Psst! Tell us the REAL secret of how you keep your animals healthy

Do you use ‘alternatives’ to conventional drugs and other interventions to keep your livestock healthy? There are many farmers – conventional, organic and those in-between – successfully reducing or using low levels of antibiotics and they are using many different methods. But some of these are not getting the recognition they deserve.

There are conventional and organic dairy farmers who use homeopathy and have significantly reduced vet and med bills; others have success with probiotics, apple cider vinegar, Obsalim, essential oils, acupuncture, osteopathy, seaweed, herbs, cold water treatments; and others swear by herbal leys, reduced stress and changed production profiles.

These approaches are often ignored when anti-microbial strategies are presented and discussed. The upshot is that overall, we have a blinkered view about what farmers are using and what success they are having in managing their farms and livestock for health.

Whole Health Agriculture (WHAg) is a community of farmers, health professionals and consumers dedicated to supporting and promoting farmers who farm for health and learning what they do and what works – what is best practice.

So, this year we are carrying out a survey aimed at learning more about the untapped reservoir of knowledge, experience and wisdom farmers have of natural and alternative practices and treatments, some of which have been passed down through generations.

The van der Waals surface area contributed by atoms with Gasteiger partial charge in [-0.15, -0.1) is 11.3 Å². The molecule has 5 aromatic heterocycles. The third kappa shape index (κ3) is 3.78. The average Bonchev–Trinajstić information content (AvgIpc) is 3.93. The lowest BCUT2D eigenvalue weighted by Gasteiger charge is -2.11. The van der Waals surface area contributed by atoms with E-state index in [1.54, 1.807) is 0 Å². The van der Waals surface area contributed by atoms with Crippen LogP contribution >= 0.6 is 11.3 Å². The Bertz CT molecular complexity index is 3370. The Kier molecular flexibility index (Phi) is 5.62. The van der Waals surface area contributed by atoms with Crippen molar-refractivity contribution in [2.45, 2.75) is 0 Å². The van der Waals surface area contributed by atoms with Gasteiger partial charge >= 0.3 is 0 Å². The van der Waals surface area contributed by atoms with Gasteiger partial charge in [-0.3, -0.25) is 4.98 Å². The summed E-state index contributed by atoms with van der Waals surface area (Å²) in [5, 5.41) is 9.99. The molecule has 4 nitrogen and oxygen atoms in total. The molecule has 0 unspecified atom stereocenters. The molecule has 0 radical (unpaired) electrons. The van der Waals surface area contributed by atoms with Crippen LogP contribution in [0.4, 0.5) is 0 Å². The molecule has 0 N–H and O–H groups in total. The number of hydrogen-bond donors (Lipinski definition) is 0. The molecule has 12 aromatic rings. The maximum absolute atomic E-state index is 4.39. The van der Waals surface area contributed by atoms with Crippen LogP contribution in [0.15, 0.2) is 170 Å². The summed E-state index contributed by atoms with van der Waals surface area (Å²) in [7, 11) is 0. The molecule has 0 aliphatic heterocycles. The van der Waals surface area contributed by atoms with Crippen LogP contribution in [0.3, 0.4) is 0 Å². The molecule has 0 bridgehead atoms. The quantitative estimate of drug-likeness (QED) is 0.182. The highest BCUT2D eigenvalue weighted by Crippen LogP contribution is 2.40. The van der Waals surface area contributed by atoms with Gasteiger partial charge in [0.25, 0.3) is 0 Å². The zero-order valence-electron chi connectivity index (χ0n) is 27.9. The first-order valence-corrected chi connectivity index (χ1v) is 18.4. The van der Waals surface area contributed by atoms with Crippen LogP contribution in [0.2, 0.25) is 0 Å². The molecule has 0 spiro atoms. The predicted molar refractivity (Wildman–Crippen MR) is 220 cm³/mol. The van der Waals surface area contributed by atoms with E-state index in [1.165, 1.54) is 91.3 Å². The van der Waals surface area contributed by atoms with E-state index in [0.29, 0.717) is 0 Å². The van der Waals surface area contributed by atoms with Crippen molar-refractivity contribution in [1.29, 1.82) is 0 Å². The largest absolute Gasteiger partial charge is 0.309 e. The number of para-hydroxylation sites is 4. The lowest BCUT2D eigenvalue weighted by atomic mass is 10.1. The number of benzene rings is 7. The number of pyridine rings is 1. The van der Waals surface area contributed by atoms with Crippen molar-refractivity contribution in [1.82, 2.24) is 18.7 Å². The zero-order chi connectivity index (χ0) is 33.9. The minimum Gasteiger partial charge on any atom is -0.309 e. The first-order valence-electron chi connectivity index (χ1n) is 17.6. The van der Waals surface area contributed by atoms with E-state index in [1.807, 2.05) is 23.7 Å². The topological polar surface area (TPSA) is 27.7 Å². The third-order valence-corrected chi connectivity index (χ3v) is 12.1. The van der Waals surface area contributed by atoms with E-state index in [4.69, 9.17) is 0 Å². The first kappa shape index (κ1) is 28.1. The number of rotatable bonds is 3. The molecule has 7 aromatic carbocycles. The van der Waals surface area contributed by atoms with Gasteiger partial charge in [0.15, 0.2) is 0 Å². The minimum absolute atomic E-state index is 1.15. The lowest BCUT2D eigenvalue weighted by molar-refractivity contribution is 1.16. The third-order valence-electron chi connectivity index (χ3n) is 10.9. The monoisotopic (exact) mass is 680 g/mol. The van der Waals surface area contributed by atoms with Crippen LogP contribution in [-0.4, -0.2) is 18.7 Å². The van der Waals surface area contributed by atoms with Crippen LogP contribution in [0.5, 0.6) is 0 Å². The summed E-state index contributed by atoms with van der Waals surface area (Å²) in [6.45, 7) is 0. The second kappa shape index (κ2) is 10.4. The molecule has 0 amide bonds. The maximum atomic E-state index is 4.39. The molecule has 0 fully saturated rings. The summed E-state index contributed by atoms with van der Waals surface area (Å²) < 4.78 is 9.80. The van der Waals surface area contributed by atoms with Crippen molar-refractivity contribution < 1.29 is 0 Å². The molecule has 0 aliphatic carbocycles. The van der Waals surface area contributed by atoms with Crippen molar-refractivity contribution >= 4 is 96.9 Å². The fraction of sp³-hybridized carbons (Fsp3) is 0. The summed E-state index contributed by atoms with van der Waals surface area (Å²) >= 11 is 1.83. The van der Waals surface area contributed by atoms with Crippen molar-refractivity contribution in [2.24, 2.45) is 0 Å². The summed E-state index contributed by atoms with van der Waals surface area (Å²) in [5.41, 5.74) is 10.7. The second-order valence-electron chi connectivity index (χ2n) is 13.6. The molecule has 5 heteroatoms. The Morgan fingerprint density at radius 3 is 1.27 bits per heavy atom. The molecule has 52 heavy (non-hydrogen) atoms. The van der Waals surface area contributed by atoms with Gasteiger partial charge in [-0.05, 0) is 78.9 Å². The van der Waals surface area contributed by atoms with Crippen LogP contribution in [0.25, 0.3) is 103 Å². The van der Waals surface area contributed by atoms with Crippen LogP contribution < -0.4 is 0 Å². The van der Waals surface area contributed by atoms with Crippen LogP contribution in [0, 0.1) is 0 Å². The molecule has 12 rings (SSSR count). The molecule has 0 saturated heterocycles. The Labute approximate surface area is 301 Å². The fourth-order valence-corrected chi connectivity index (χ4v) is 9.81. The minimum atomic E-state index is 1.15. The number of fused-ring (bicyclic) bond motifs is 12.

This is a survey for farmers made by farmers with input from researchers. Much time and effort has been spent ensuring that we are asking the right questions in the right way so that farmers’ voices are heard and their expertise properly documented.

Please, farmers who are reading this, help us start to show what your non-conventional approaches can do to produce healthier livestock and healthier food. With US food imports on the horizon, it is even more important that successful wholistic farming treatments and methods for animal health are documented and evaluated.

So, whether you are conventional or organic, you run a large commercial enterprise or keep a few animals for home consumption; whether you use a single ‘alternative’ product or you are totally ‘drug and chemical free’ – your experience is important!

Tell your story; have your say; take our survey:

Grab a coffee (or something else) as it can take 30 minutes. You may also come back to it if interrupted but make sure you complete to enter the prize draw!

Thanking you in advance for your support.

Lawrence Woodward writes of himself “I began my farming life in the early 1970s following the oil crises of those years. “How do we feed ourselves when the oil and other resources run out?” weighed heavily on me. For me the answer was organic farming. In 1976, I began to convert a family owned mixed, dairy to an organic system. The challenges involved in this led to my co-founding and then directing for 30 years the Organic Research Centre. Here, we developed an innovative research and policy programme; the Organic Advisory Service and farmer-based initiatives including the Organic Milk Suppliers Co-op and Organic Arable. My hands-on farming in those early years was milking our commercial Jersey herd. I became fascinated with the process of practical health management – not just looking for alternatives to antibiotics – but how all aspects of the farm and its management create health or dis-ease. Some things can be managed but there also has to be a mindset change in all those working on the farm. This is the focus of Whole Health Agriculture. I firmly believe the health of soil, plant, animal and man is one and indivisible and it can be a practical reality on all farms.”

The information contained above reflects the views of the author/s and does not necessarily reflect that of Agricology and its partners.

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